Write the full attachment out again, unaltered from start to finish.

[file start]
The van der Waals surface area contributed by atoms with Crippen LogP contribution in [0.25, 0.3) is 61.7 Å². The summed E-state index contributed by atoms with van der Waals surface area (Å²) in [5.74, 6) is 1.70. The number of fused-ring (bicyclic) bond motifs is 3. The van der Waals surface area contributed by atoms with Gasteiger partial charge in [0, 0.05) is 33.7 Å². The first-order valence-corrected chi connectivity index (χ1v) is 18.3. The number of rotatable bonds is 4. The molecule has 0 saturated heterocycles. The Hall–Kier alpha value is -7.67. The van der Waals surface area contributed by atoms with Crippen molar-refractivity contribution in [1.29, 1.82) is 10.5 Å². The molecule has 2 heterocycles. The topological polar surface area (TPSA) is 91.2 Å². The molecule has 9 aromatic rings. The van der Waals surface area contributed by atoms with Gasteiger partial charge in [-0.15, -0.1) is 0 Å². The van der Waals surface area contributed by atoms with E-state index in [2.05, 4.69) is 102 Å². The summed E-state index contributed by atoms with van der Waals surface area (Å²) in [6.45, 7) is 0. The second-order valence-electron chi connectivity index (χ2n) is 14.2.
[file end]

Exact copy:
The van der Waals surface area contributed by atoms with Crippen LogP contribution in [0.25, 0.3) is 61.7 Å². The summed E-state index contributed by atoms with van der Waals surface area (Å²) in [5.74, 6) is 1.70. The number of fused-ring (bicyclic) bond motifs is 3. The van der Waals surface area contributed by atoms with Gasteiger partial charge in [0, 0.05) is 33.7 Å². The first-order valence-corrected chi connectivity index (χ1v) is 18.3. The number of rotatable bonds is 4. The molecule has 0 saturated heterocycles. The Hall–Kier alpha value is -7.67. The van der Waals surface area contributed by atoms with Crippen molar-refractivity contribution in [1.29, 1.82) is 10.5 Å². The molecule has 2 heterocycles. The topological polar surface area (TPSA) is 91.2 Å². The molecule has 9 aromatic rings. The van der Waals surface area contributed by atoms with Gasteiger partial charge in [-0.15, -0.1) is 0 Å². The van der Waals surface area contributed by atoms with E-state index in [2.05, 4.69) is 102 Å². The summed E-state index contributed by atoms with van der Waals surface area (Å²) in [6.45, 7) is 0. The second-order valence-electron chi connectivity index (χ2n) is 14.2.